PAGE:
German Defense Minister Karl-Theodor zu Guttenberg announced on Monday that conscription in Germany will come to an end next summer. The measure is part of far-reaching military reforms intended to save hundreds of millions of euros.
When German Defense Minister Karl-Theodor zu Guttenberg first broached the idea of eliminating conscription last summer as part of the government's effort to cut spending, there was an immediate outcry. The draft, it was said, was an important link between German society and its military -- it was tradition. Many accused Guttenberg of not having adequately thought through his proposal.
Guttenberg, however, has never been one to back down in the face of controversy. And on Monday, speaking at a meeting of German military leadership in Dresden -- called by the Defense Ministry to discuss Guttenberg's Bundeswehr reform plans -- he announced that conscription would come to an end on July 1, 2011.
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Still, Guttenberg said that the Bundeswehr would not shrink to the degree that many had thought. Whereas a military report earlier this year suggested that Germany's armed forces may decrease to 163,500 soldiers, the defense minister on Monday said the Bundeswehr would maintain between 180,000 and 185,000 troops. Currently, there are some 240,000 soldiers in the Bundeswehr according to the Defense Ministry website.
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The decision to abandon conscription comes after years of falling recruit numbers. Whereas some 144,650 soldiers performed mandatory military service in 2000, the number in recent years has been less than half that. The length of conscription has been reduced as well, with soldiers drafted in the army today only having to spend six months in uniform. The military has complained that the cost of training and outfitting draftees for such a short period far outweighs the benefits. Partially as a consequence, the number of potential recruits rejected for health reasons has skyrocketed in recent years -- in 2009, fully 42.7 percent of draftees were turned away.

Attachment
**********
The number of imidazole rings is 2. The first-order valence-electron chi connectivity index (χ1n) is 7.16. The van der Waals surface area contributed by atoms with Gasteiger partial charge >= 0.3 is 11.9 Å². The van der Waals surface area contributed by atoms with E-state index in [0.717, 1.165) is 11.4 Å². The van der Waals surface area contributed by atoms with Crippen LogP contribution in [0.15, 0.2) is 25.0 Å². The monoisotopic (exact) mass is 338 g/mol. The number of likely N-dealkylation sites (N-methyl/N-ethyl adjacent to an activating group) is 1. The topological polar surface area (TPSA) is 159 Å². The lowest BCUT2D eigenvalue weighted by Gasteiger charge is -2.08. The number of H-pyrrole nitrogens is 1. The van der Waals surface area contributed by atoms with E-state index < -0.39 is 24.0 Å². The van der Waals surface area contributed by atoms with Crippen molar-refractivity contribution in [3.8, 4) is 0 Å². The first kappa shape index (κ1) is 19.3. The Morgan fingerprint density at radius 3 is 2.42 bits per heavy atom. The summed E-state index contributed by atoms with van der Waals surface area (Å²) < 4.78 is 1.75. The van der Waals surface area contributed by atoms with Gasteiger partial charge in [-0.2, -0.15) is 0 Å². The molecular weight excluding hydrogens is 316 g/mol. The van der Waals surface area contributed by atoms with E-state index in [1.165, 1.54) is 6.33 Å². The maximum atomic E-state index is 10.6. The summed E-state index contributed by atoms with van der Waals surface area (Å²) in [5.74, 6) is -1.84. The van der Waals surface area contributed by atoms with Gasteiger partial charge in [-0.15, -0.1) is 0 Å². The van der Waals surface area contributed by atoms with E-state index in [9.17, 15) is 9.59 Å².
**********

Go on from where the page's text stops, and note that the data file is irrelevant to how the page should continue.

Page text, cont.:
At the same time, the number of young Germans signing up for fixed periods of service -- the Bundeswehr employed 188,000 such soldiers in 2009 -- appears robust enough to meet Guttenberg's ultimate goal for the size of the German military. In addition, Berlin plans to introduce a kind of voluntary conscription, allowing those interested in serving the possibility to sign up for limited stints of between 12 and 23 months.
The drawbacks of the lack of national service of any kind aside, this does correspond to the gradual weakening of the German military, and of decreased strength relative to the still strong British and French--perhaps soon Anglo-French--militaries. Will the Bundeswehr become a military more suited to peacekeeping missions and the like than combat? Or is it that already?